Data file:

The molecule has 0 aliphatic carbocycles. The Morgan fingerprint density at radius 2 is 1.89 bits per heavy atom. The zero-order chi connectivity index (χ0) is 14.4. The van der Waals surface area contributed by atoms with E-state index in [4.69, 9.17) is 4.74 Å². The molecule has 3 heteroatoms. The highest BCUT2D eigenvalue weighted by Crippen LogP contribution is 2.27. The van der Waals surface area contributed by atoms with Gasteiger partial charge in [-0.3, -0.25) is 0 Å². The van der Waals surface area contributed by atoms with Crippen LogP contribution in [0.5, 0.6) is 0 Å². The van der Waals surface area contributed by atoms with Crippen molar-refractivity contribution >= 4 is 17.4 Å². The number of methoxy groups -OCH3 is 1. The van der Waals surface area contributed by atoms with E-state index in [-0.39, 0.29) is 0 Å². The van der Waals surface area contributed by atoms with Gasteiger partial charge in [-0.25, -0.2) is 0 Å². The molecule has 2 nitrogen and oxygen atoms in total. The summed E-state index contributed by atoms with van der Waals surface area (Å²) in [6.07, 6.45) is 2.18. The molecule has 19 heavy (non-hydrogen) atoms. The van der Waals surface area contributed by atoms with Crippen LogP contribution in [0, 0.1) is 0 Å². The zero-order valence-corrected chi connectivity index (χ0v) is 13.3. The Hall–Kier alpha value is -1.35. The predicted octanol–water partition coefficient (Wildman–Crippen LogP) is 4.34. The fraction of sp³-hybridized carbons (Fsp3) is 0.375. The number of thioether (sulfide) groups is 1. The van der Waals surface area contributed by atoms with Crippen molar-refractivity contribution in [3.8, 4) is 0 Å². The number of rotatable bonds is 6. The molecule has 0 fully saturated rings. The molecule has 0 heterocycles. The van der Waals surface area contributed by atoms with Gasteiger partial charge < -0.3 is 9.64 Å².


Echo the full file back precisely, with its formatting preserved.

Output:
The molecule has 0 aliphatic carbocycles. The Morgan fingerprint density at radius 2 is 1.89 bits per heavy atom. The zero-order chi connectivity index (χ0) is 14.4. The van der Waals surface area contributed by atoms with E-state index in [4.69, 9.17) is 4.74 Å². The molecule has 3 heteroatoms. The highest BCUT2D eigenvalue weighted by Crippen LogP contribution is 2.27. The van der Waals surface area contributed by atoms with Gasteiger partial charge in [-0.3, -0.25) is 0 Å². The van der Waals surface area contributed by atoms with Crippen LogP contribution in [0.5, 0.6) is 0 Å². The van der Waals surface area contributed by atoms with Crippen molar-refractivity contribution >= 4 is 17.4 Å². The number of methoxy groups -OCH3 is 1. The van der Waals surface area contributed by atoms with E-state index in [-0.39, 0.29) is 0 Å². The van der Waals surface area contributed by atoms with Gasteiger partial charge in [-0.25, -0.2) is 0 Å². The molecule has 2 nitrogen and oxygen atoms in total. The summed E-state index contributed by atoms with van der Waals surface area (Å²) in [6.07, 6.45) is 2.18. The molecule has 19 heavy (non-hydrogen) atoms. The van der Waals surface area contributed by atoms with Crippen LogP contribution in [0, 0.1) is 0 Å². The zero-order valence-corrected chi connectivity index (χ0v) is 13.3. The Hall–Kier alpha value is -1.35. The predicted octanol–water partition coefficient (Wildman–Crippen LogP) is 4.34. The fraction of sp³-hybridized carbons (Fsp3) is 0.375. The number of thioether (sulfide) groups is 1. The van der Waals surface area contributed by atoms with Crippen molar-refractivity contribution in [3.8, 4) is 0 Å². The number of rotatable bonds is 6. The molecule has 0 fully saturated rings. The molecule has 0 heterocycles. The van der Waals surface area contributed by atoms with Gasteiger partial charge < -0.3 is 9.64 Å².